"This disappointing delivery is due to an overloaded agenda, poor co-ordination and conflicting priorities. However, a key issue has been the lack of determined political action". No, not the stand-off over the new Commission. This is another EU problem of potentially greater significance. It's the future of Europe's economy.

The problem is set out in the upcoming official evaluation of progress with the ten-year plan to create a vibrant EU. The report, due for publication next week, will make uncomfortable reading for everyone involved.

It will say that after five years of the Lisbon Strategy, there is only a dim light from this beacon of hope that the EU can build competitiveness, improve social conditions, and promote sustainability.

The author of the evaluation, Wim Kok, will point the finger of blame unambiguously at the European Union and its Member States for failing to act with sufficient urgency. His report reveals confidence in the EU's potential - but it points out that no second chances are available. Objective circumstances - in the shape of a widening growth gap with North America and Asia, and a shrinking and ageing European population - are limiting the EU's options, Kok warns.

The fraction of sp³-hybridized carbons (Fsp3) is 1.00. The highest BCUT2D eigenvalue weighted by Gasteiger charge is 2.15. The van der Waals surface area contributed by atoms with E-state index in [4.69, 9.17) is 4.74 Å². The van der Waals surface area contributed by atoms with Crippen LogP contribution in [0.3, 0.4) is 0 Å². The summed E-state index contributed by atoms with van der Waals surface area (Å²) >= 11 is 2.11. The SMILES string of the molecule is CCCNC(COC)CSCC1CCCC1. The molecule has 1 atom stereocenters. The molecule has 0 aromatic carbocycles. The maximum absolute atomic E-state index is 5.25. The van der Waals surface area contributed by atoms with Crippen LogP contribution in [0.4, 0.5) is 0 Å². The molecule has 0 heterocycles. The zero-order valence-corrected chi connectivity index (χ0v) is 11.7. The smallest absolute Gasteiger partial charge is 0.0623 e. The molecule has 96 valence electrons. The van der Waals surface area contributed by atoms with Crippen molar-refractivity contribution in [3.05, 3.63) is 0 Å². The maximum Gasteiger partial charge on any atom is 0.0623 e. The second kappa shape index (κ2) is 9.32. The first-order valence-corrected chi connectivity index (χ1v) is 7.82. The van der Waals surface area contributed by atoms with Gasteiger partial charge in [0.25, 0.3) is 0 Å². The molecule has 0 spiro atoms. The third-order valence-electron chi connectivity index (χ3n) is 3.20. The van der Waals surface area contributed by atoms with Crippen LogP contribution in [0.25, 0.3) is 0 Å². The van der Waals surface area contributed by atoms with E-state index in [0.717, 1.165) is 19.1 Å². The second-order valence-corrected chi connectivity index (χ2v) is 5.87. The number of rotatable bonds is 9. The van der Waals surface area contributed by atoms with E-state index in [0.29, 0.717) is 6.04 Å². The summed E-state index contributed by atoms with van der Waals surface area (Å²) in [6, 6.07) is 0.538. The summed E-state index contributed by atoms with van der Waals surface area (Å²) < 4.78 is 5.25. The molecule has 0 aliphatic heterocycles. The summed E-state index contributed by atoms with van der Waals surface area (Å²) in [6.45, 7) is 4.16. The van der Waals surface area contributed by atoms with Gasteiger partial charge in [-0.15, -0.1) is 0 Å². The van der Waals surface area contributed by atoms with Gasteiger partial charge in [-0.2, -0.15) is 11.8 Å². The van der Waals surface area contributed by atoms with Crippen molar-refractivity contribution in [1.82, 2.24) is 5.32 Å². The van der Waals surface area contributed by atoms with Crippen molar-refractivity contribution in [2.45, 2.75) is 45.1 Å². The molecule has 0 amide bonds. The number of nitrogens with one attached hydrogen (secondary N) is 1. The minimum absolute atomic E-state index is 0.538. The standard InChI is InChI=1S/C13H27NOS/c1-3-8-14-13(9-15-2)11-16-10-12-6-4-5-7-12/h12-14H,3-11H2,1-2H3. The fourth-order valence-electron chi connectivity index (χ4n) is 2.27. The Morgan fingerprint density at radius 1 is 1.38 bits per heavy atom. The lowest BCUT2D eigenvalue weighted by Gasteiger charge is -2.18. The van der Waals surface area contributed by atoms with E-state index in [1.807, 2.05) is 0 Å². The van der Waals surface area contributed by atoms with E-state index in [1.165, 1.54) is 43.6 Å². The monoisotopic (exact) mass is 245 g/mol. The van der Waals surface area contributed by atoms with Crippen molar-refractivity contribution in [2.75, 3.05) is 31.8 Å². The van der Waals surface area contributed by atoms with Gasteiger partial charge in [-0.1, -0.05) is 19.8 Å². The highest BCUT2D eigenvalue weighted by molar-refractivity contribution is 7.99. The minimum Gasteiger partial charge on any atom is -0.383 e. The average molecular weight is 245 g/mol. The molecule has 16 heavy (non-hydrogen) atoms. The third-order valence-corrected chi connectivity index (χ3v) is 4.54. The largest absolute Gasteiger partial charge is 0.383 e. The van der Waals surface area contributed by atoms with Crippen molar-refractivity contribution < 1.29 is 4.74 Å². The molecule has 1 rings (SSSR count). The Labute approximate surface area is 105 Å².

His suggested remedies are dynamic political leadership, clearer focus, and widespread engagement - by the European institutions, the Member States, and Europes citizens.


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